4. Preach the gospel to yourself. Don’t do the third thing without this fourth thing. You’ll be tempted to just vent and start feeling sorry for yourself and spend your time telling God how terrible things are. Don’t stop there. Preach the gospel to yourself until you believe it. Try to tune out all the other voices and just rest in the finished work of Jesus. Everything could blow up in your face on Sunday morning and it wouldn’t change what Christ has accomplished. So rest. Even if you unravel, He remains.
  5. Get to work. Your feelings aren’t sovereign, God is. You aren’t a hypocrite because you are proclaiming things that your wrecked heart is having a hard time grabbing hold of. You are actually showing your confidence in the Lord by obeying the Word even when your affections are numb. Mourn the fact that you aren’t serving the Lord with gladness but keep working and praying that your affections will soon follow. If this keeps happening, though, you might need to look a bit deeper and consider your calling. But today, put your hand to the plow and trust that the Lord uses broken vessels.

I’ve actually walked into the pulpit absolutely miserable but left with a renewed confidence in Christ. But I’ve also had it happen that my whole Sunday was miserable and discouraging and it carried over to a terrible Monday. I don’t think there is a formula for this. It’s just an opportunity for us weak people and pardoned rebels to cling to a very strong Christ.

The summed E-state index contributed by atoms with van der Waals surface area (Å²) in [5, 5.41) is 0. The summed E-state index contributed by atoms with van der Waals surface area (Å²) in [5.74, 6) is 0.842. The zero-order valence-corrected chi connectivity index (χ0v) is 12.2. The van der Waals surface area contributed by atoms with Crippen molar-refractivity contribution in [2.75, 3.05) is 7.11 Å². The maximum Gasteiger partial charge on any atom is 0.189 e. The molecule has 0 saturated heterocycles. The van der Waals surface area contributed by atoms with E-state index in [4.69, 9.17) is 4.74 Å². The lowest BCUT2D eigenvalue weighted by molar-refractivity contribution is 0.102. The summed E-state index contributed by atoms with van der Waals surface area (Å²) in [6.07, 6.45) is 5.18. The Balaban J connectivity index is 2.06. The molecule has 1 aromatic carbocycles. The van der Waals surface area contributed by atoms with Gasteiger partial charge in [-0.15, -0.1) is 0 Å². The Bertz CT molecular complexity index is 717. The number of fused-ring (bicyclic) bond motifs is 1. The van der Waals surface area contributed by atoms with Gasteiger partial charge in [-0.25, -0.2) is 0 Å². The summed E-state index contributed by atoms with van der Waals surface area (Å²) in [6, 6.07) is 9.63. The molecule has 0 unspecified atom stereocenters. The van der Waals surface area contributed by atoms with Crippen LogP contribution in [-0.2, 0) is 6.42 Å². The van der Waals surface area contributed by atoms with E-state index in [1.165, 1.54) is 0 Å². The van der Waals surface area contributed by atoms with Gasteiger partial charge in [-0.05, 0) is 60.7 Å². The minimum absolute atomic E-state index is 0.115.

The lights will come on…eventually.

4 Comments

  1. If the is the case, the good news is that we have work to keep us busy. I’ve been working with a fellow whose depression has caused his place of employment to pull him off his job and put him on medical leave. That may help them mitigate liability, but it doesn’t help him at all.

    I look to the admonitions of Paul as he encouraged believers to stand firm, not grow weary, run as though winning the race, etc. Did the believers in general, not just pastors, need this information? We all know what we are supposed to do. We need the encouragement of Paul through inspired Scripture to do it even when we feel weary or our motivation flags. If there is a part of us that wants to do it, we need to discipline the part of us that doesn’t feel like it into doing it. I take these admonitions to mean that God will give us strength to accomplish his purposes when we push through the dead weight in our own souls to make the effort. It’s also an acknowledgement that God understands that we have that resistance even within ourselves. I submit that the practice of doing what we need to do in the face of all of it will strengthen us for the future.

  2. Very good! You are absolutely right, God is souvereign. Every struggle or problem God puts us through is a wonderful opportunity for us to drew near and to have God do likewise! Please know you are not alone, and that you as our pastor and friend are loved.